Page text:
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Joe "The Boss" Hipp (born December 7, 1962) is a retired professional Native American heavyweight boxer. A member of the Blackfeet Tribe, he became the first Native American to challenge for a world heavyweight boxing championship on August 19, 1995 when he fought WBA champion Bruce Seldon at the MGM Grand Garden Arena. In May 2009, he was inducted into the American Indian Athletic Hall of Fame.

Joe Hipp
Born (1962-12-07) December 7, 1962 (age 56)
Browning, Montana
Other namesThe Boss
ResidenceYakima, Washington
NationalityBlackfeet Nation
Height1.85 m (6 ft 1 in)
Weight105.0 kg (231.5 lb; 16.53 st)
Reach73.0 in (185 cm)
Years active18 (1987-2005)
Professional boxing record
By knockout29
By knockout6
Amateur boxing record
Other information
OccupationAll Nations Foundation, founder
Notable school(s)A.C. Davis High School
Boxing record from BoxRec
last updated on: October 17, 2009


Professional careerEdit

Hipp began his professional career with a 4-round decision over Steve Cortez at the Lane County Fairgrounds in Eugene, Oregon on August 29, 1987. For his second fight 2 months later, Hipp travelled to Carson City, Nevada to face Utah native Veti Katoa. The fight was stopped by the ringside doctor after Hipp suffered a broken jaw in the third round.

Hipp rebounded successfully from the defeat by notching 3 consecutive first-round knockout victories before facing Katoa in a rematch at Gardnerville Park in Gardnerville, Nevada on July 2, 1988. Hipp dominated the action on the inside with his hard-hitting, banging style to take a 5-round unanimous decision.

Hipp then took a year-long hiatus from boxing before returning to face Andrew Matthews on the 4th of July of the following year. Outweighing his opponent by over 30 pounds, Hipp punched his way to a first-round stoppage. Exactly two weeks later, Hipp scored a unanimous four-round decision over up-and-coming contender Cleveland Woods in what Ring Magazine referred to as "...the upset of the night" on the card for that evening.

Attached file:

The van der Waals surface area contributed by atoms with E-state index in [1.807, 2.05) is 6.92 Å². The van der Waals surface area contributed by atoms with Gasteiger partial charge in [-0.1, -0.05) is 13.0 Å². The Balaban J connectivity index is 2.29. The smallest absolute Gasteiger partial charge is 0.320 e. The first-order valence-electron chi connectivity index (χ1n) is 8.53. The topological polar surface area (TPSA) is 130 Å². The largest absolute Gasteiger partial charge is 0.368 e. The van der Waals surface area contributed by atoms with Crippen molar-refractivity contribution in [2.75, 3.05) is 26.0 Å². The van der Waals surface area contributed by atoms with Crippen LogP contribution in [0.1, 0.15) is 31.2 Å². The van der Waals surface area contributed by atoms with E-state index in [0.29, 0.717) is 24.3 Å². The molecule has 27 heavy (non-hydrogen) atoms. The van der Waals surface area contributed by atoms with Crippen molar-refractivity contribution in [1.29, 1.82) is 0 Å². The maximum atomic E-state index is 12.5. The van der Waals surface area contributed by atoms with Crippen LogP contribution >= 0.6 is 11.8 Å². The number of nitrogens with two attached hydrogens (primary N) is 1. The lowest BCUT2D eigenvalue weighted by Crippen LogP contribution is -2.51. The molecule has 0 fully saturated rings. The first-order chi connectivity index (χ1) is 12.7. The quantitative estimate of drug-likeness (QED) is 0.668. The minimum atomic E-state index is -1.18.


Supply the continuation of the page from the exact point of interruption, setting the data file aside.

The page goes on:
Hipp began another winning streak (including a brutal third-round knockout of Katoa in their third and final meeting) before facing Bert Cooper in Cooper's final bout prior to his fight with Evander Holyfield for the world title one month later. Cooper outslugged Hipp en route to a fifth-round stoppage by referee Joe Cortez.

Hipp again rebounded by winning 3 consecutive contests before facing Tommy Morrison on June 27, 1992 in Reno, Nevada. In a slugfest that saw Morrison break his jaw and one of his hands, Hipp lost by a 9th-round TKO, resulting in broken cheekbones for Hipp. After recovering from his injuries, Hipp fought once in 1993, earning a victory with a ten-round decision in a rematch with Kevin Ford.

Hipp began 1994 with a victory over Alex Garcia for the fringe NABF heavyweight title and finished the year with two more wins. He began the following year by continuing his winning ways with a third-round TKO of journeyman Phillip Brown. This win would lead to Hipp's most important bout, the fight that would land him in the history books as the first Native American to challenge for one of the four recognized heavyweight title belts.

WBA Heavyweight Title BoutEdit

On August 19, 1995 at the MGM Grand Garden Arena in Las Vegas on the undercard of the infamous Mike Tyson v. Peter McNeeley fight (Tyson's first fight after being released from prison for rape), Hipp squared off against Bruce Seldon for the WBA Heavyweight championship. With Seldon well ahead on all scorecards, the fight was stopped in the tenth round by referee Richard Steele after Hipp experienced massive swelling and bleeding on his face.

Career DeclineEdit

Hipp's career was rather undistinguished afterwards. He fired off a series of victories over third-rate competition before being knocked out by hard-hitting journeyman Ross Puritty on June 15, 1997. Hipp had secured a comfortable lead on the scorecards before Puritty came out swinging for the tenth and final round of their bout. An exhausted Hipp was no match for Puritty in the last round and he suffered his first KO defeat. Hipp racked up three consecutive victories against nondescript competition after the Puritty fight, but then blew out his knee against Jeff Pegues in a fifth-round TKO loss on December 9, 1999.

He attempted a comeback four years later, but that came to an abrupt end in his second fight as he dropped a six-round decision to journeyman Billy Zumbrun on November 14, 2003.

Hipp, referred to as "The Boss" by his loyal fans, returned from another extended layoff to win a six-round decision over Ted Reiter on August 13, 2005, in what was his final fight.

Professional boxing recordEdit

43 Wins (29 knockouts, 14 decisions), 7 Losses (6 knockouts, 1 decision)[1]
Result Record Opponent Type Round Date Location Notes
Win 43-7   Ted Reiter MD 6 13/08/2005   Lewiston, Idaho, United States 57-56, 57-56, 58-58.
Loss 42-7   Billy "The Kid" Zumbrun MD 6 14/11/2003   Seattle, Washington, United States 56-58, 56-58, 57-57.
Win 42-6   Chris Brown KO 2 22/08/2003   Spokane, Washington, United States Brown knocked out at 2:37 of the second round.
Loss 41-6   Jeff Pegues TKO 5 09/12/1999   Mount Pleasant, Michigan, United States Hipp suffered a severe knee injury during the fight causing a stoppage.
Win 41-5   Everett Martin UD 12 25/06/1999   Saint Charles, Missouri, United States WBF World Heavyweight Title.